Alternative loan marketplaces have flexible loan options that include the following types of loans:

Term Loans

A term loan is one of the most common types of small business financing. With a term loan, you get your entire loan amount in a lump sum and pay back the loan each month until the loan is paid in full. Online alternative lenders typically have lower credit threshold requirements than traditional lenders, although you may get more favorable loan terms with better credit. It’s important to compare your options among alternative loan providers because interest rates can vary widely.

Equipment Financing

If you need funding to replace or repair heavy machinery or equipment, you can get an equipment loan through an alternative lender or a traditional bank. Equipment financing usually has better loan terms because the equipment or machinery serves as security for the loan.

Working Capital Loans

Working capital funding can help get you the capital you need for a variety of needs. These include quick cash to help meet operational expenses and payroll, buy or replace inventory or equipment if a tornado or disaster strikes, and cover other business expenses.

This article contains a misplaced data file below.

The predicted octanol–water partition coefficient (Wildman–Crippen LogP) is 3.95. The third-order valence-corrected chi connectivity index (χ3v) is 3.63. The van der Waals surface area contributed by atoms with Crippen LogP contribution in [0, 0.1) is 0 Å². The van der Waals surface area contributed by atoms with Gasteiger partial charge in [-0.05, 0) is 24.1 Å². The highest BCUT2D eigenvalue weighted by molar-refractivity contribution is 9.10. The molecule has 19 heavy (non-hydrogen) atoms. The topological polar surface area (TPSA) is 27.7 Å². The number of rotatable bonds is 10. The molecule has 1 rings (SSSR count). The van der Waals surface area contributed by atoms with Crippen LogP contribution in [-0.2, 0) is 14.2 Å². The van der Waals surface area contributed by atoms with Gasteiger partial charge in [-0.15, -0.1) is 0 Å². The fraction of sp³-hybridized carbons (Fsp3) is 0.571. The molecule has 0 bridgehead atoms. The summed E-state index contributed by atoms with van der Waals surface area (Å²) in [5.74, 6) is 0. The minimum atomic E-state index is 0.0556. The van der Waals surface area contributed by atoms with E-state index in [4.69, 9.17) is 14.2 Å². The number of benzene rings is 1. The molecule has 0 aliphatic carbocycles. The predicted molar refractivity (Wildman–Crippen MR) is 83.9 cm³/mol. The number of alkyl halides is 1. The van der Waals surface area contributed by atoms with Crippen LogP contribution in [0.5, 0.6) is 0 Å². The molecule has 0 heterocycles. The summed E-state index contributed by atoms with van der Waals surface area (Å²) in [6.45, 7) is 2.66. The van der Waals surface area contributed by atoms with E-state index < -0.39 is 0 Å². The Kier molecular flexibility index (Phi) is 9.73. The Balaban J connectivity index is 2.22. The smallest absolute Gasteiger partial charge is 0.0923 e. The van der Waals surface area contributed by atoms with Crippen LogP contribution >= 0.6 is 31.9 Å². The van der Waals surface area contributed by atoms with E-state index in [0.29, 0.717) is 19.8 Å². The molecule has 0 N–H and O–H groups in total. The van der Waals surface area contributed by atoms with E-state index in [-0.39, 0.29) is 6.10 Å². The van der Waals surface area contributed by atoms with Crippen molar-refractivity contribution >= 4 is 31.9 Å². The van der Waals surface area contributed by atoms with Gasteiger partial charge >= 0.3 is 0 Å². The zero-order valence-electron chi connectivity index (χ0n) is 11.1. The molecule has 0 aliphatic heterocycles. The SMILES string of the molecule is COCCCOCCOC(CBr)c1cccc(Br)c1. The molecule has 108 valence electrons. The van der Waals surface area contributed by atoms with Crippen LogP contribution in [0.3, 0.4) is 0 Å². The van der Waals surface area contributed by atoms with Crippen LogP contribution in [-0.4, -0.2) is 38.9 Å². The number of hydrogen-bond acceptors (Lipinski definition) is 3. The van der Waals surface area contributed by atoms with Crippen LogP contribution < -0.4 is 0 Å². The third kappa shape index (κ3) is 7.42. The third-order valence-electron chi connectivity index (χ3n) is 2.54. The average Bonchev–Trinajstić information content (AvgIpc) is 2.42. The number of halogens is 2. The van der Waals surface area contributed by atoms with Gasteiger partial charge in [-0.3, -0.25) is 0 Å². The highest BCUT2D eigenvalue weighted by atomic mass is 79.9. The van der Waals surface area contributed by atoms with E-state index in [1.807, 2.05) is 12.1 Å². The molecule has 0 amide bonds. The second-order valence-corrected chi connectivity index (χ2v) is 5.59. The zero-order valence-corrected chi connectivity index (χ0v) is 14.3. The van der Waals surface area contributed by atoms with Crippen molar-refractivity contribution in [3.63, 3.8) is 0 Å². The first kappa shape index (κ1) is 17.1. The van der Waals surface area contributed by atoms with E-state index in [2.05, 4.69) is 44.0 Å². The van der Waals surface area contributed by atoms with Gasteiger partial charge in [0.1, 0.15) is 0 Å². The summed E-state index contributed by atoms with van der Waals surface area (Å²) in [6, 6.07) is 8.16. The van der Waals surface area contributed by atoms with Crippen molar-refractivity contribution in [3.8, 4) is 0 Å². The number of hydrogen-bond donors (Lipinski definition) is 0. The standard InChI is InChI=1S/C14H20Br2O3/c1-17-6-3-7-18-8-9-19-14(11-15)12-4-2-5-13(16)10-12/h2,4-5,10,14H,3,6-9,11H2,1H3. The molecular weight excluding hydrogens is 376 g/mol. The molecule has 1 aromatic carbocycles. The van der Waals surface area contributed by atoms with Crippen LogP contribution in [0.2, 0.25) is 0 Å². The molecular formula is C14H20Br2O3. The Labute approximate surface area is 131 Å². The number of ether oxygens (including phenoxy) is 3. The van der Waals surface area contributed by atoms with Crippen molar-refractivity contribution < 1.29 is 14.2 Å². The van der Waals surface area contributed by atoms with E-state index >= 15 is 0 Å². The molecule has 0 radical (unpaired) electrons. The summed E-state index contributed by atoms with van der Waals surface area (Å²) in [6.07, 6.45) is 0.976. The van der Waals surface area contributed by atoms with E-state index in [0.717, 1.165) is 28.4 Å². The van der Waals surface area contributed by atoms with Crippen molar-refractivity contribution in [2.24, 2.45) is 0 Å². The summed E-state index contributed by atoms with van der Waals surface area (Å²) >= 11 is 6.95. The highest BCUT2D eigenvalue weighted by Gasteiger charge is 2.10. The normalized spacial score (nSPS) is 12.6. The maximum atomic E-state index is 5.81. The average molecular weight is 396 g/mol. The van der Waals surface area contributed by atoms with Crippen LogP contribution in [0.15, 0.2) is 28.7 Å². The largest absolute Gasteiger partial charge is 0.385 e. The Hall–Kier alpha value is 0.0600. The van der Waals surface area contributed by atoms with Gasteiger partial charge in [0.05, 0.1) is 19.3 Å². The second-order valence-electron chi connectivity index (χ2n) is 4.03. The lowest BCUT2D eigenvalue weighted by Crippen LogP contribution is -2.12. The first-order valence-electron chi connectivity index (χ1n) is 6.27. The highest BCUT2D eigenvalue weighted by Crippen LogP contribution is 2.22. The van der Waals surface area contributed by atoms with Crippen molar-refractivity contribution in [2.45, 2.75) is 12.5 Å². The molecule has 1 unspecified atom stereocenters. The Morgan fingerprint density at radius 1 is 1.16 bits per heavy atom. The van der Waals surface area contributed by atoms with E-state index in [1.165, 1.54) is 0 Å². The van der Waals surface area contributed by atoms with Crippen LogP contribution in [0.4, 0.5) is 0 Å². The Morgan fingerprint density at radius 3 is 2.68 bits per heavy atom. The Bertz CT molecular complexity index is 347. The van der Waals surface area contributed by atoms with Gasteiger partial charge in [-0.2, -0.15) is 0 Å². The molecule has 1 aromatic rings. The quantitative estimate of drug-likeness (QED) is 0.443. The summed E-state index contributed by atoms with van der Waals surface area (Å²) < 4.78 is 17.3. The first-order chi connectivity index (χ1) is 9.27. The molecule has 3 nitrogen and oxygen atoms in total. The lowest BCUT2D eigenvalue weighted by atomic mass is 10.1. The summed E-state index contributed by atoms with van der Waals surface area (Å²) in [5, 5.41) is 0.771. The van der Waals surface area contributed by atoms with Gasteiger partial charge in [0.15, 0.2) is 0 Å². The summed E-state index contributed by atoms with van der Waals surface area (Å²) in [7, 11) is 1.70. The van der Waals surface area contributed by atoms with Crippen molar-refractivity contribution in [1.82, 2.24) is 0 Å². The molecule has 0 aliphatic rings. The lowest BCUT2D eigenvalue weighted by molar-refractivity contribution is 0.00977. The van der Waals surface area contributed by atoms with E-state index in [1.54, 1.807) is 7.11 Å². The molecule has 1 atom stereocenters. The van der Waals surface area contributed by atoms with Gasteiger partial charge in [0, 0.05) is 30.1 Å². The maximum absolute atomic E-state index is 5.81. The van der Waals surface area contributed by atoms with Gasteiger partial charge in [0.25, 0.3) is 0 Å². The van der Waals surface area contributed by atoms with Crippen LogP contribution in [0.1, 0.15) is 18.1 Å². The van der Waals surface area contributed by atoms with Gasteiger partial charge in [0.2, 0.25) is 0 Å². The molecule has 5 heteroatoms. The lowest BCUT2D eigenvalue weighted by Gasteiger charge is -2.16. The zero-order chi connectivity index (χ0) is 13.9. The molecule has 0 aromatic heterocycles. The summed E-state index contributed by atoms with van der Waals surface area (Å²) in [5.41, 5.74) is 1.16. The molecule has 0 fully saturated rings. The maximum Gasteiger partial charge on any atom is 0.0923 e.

The Bottom Line

You have viable options when it comes to getting an Oklahoma tornado small business loan or other disaster recovery funding.

Your first option is to apply for an SBA disaster loan through the SBA.gov website. But if you decide you want a more expedient road to recovery for your small business, you may decide to reach out to a small business loan provider like Biz2Credit. The professionals at Biz2Credit can help you explore both options to help you decide which avenue is right for you and your business.

Consider business owner Yousaf Razzak. He reached out to Biz2Credit during a different disaster – Covid. He had begun his new business just as the pandemic started raging, and as a result, he struggled to get his business off the ground. But Biz2Credit was able to help Yousaf get new real estate funding to find new ways to grow his now thriving business.